Monday, May 28, 2012

Weekend sun

The Casa de Campo was completely overrun by triathlon events all weekend. I popped down there on my bike on Saturday to watch a bit of the "popular" races. It was great to see such a mixture of abilities and bikes. I didn't manage to figure out a way to get there using only cycle routes and back streets, so my plan to run with Luca on his bike to see the triathlon on Sunday turned out to be a bit too ambitious. Just as well, because we would have had to go there during the hottest part of the day.

Instead, we got up fairly early and we did a 16 kilometre out and back route that was 100% pavement, cycle path and forest. We managed to keep up an average speed of about 10 kph and Luca seemed to enjoy it, as long as we stopped for breaks now and again. He also got to eat a Donut, a Kitkat and a Magnum ice cream because I figured he would have burnt that many calories. I really enjoyed it, I suspect much more than he did. Even though we weren't going fast, there were stretches where I had to run quite hard to keep up and I felt like I got a good workout. He had to walk up some of the hills because his bike weighs nearly as much as he does.

I'm not sure that we will make our (my?) goal of completing the "anillo verde" (64 km bike path all around Madrid) as it would mean repeating this feat another three times and would take about 6 hours. My wife is worried that I will push him too hard - some kind of Münchausen training by proxy - but we will just see how it goes. Now he knows what the deal is, if he wants to go on another training ride we can try to go a little further; if not, then we just leave it for another year. The absolute last thing I want to do is put him off doing sports. I looked into a racing bike in his size and Decatlon had one but it was the best part of €300. What a bad dad, you may think, to spend €€€'s on bikes for himself but to balk at shelling out a fraction on a bike for his son... That's not the problem: he needs to feel like he has earned it first. It's not a question of getting a better or more expensive bike, I just wish there were cheaper, lighter, simpler bikes available, like there used to be when I was growing up. Maybe I can find one second hand.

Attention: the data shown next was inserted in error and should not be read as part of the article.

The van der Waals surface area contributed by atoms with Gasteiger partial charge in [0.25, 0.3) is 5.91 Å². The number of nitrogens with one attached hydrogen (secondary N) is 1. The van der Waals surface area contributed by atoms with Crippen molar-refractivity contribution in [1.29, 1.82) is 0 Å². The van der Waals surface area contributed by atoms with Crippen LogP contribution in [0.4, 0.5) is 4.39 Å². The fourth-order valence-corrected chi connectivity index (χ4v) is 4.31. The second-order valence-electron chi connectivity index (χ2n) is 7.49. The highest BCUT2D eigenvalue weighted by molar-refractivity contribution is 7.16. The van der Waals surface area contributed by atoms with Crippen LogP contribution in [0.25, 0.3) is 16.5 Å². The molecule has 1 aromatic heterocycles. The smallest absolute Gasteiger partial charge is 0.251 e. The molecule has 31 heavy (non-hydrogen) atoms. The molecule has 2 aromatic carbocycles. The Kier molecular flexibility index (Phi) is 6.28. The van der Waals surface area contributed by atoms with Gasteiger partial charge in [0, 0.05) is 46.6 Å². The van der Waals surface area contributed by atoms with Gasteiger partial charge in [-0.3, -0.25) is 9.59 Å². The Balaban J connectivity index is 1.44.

In the afternoon we went down to the Casa de Campo again, to watch the elite men compete. It was a bit difficult to work out who was where from the blur of bikes as they whizzed past

but I did manage to catch the bike-run transition which was impressive for the sheer number of people arriving at the transition zone at once and for the speedy dismount. Jonathan Brownlee (the younger brother of former World Champion Alistair) was the eventual winner. What I found even more exciting, was to watch the para-triathletes because, if the elite (able bodied) men all finished within minutes of each other, there was much more to separate these athletes. It was also moving, of course, to see how each one of them was locked in their own personal version of "superación" (overcoming their own limits). The athletes compete in categories of people with similar disabilities but, even so, it is inevitable that you wonder whether those who could only swim with one arm will be able to catch up those who can only pedal with one leg on the bike. Or imagine having to swim, ride a hand-bike and then push yourself in a wheelchair: your arms would get no respite. I like to think that if (God forbid) something happened to me that left me with a disability that I, too, would attack life like these guys but there is no way of knowing how you would respond: you have to remember that these people are at the top of their game. It's like when I see an 80 year old running a Marathon - I may think "I'd like to be like that when I get to his age" but I am comparing a complete outlier (unless it becomes standard fare) with a middle-of-the-pack. Won't stop me trying, though...